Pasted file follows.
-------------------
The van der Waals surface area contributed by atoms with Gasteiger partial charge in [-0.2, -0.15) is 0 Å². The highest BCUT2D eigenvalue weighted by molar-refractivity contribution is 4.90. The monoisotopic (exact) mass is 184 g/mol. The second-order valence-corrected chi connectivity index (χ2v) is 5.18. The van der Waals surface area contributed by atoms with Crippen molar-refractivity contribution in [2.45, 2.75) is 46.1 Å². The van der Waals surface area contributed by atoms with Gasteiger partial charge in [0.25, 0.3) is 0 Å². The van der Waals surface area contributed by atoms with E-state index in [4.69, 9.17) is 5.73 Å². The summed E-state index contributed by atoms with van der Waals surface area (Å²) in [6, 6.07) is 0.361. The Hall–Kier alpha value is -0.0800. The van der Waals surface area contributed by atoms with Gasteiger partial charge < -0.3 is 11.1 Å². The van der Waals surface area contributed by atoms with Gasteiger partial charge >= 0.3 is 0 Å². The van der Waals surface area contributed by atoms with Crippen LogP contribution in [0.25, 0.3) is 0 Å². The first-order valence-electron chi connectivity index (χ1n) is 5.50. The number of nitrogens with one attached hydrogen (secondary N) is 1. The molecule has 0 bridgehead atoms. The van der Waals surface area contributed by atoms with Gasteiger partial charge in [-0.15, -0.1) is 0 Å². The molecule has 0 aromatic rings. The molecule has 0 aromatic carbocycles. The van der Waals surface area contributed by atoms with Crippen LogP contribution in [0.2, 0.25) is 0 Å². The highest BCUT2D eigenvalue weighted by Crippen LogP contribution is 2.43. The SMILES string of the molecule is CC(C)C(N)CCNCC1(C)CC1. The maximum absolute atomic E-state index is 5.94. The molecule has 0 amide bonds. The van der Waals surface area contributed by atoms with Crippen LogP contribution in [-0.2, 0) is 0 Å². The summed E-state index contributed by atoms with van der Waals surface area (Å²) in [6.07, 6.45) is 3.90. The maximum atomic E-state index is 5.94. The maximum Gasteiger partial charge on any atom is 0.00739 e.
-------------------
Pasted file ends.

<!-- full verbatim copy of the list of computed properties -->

The van der Waals surface area contributed by atoms with Gasteiger partial charge in [-0.2, -0.15) is 0 Å². The highest BCUT2D eigenvalue weighted by molar-refractivity contribution is 4.90. The monoisotopic (exact) mass is 184 g/mol. The second-order valence-corrected chi connectivity index (χ2v) is 5.18. The van der Waals surface area contributed by atoms with Crippen molar-refractivity contribution in [2.45, 2.75) is 46.1 Å². The van der Waals surface area contributed by atoms with Gasteiger partial charge in [0.25, 0.3) is 0 Å². The van der Waals surface area contributed by atoms with E-state index in [4.69, 9.17) is 5.73 Å². The summed E-state index contributed by atoms with van der Waals surface area (Å²) in [6, 6.07) is 0.361. The Hall–Kier alpha value is -0.0800. The van der Waals surface area contributed by atoms with Gasteiger partial charge < -0.3 is 11.1 Å². The van der Waals surface area contributed by atoms with Gasteiger partial charge >= 0.3 is 0 Å². The van der Waals surface area contributed by atoms with Crippen LogP contribution in [0.25, 0.3) is 0 Å². The first-order valence-electron chi connectivity index (χ1n) is 5.50. The number of nitrogens with one attached hydrogen (secondary N) is 1. The molecule has 0 bridgehead atoms. The van der Waals surface area contributed by atoms with Gasteiger partial charge in [-0.15, -0.1) is 0 Å². The molecule has 0 aromatic rings. The molecule has 0 aromatic carbocycles. The van der Waals surface area contributed by atoms with Crippen LogP contribution in [0.2, 0.25) is 0 Å². The highest BCUT2D eigenvalue weighted by Crippen LogP contribution is 2.43. The SMILES string of the molecule is CC(C)C(N)CCNCC1(C)CC1. The maximum absolute atomic E-state index is 5.94. The molecule has 0 amide bonds. The van der Waals surface area contributed by atoms with Crippen LogP contribution in [-0.2, 0) is 0 Å². The summed E-state index contributed by atoms with van der Waals surface area (Å²) in [6.07, 6.45) is 3.90. The maximum atomic E-state index is 5.94. The maximum Gasteiger partial charge on any atom is 0.00739 e.